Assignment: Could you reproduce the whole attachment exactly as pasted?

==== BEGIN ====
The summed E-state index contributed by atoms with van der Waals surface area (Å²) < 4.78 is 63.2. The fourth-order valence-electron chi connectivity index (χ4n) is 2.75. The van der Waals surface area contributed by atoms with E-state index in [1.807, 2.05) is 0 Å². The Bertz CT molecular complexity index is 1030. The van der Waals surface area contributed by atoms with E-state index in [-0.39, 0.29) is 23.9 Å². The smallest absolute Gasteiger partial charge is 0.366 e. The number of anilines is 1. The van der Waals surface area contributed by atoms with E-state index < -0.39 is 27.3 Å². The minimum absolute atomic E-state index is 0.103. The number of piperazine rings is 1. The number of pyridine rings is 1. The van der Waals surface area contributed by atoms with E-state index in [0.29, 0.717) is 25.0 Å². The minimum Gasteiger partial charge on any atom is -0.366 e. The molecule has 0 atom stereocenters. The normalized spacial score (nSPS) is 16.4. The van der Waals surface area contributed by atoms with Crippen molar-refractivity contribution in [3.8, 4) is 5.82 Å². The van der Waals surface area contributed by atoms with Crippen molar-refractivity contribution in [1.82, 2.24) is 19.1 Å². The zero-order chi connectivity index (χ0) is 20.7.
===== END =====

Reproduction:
The summed E-state index contributed by atoms with van der Waals surface area (Å²) < 4.78 is 63.2. The fourth-order valence-electron chi connectivity index (χ4n) is 2.75. The van der Waals surface area contributed by atoms with E-state index in [1.807, 2.05) is 0 Å². The Bertz CT molecular complexity index is 1030. The van der Waals surface area contributed by atoms with E-state index in [-0.39, 0.29) is 23.9 Å². The smallest absolute Gasteiger partial charge is 0.366 e. The number of anilines is 1. The van der Waals surface area contributed by atoms with E-state index < -0.39 is 27.3 Å². The minimum absolute atomic E-state index is 0.103. The number of piperazine rings is 1. The number of pyridine rings is 1. The van der Waals surface area contributed by atoms with E-state index in [0.29, 0.717) is 25.0 Å². The minimum Gasteiger partial charge on any atom is -0.366 e. The molecule has 0 atom stereocenters. The normalized spacial score (nSPS) is 16.4. The van der Waals surface area contributed by atoms with Crippen molar-refractivity contribution in [3.8, 4) is 5.82 Å². The van der Waals surface area contributed by atoms with Crippen molar-refractivity contribution in [1.82, 2.24) is 19.1 Å². The zero-order chi connectivity index (χ0) is 20.7.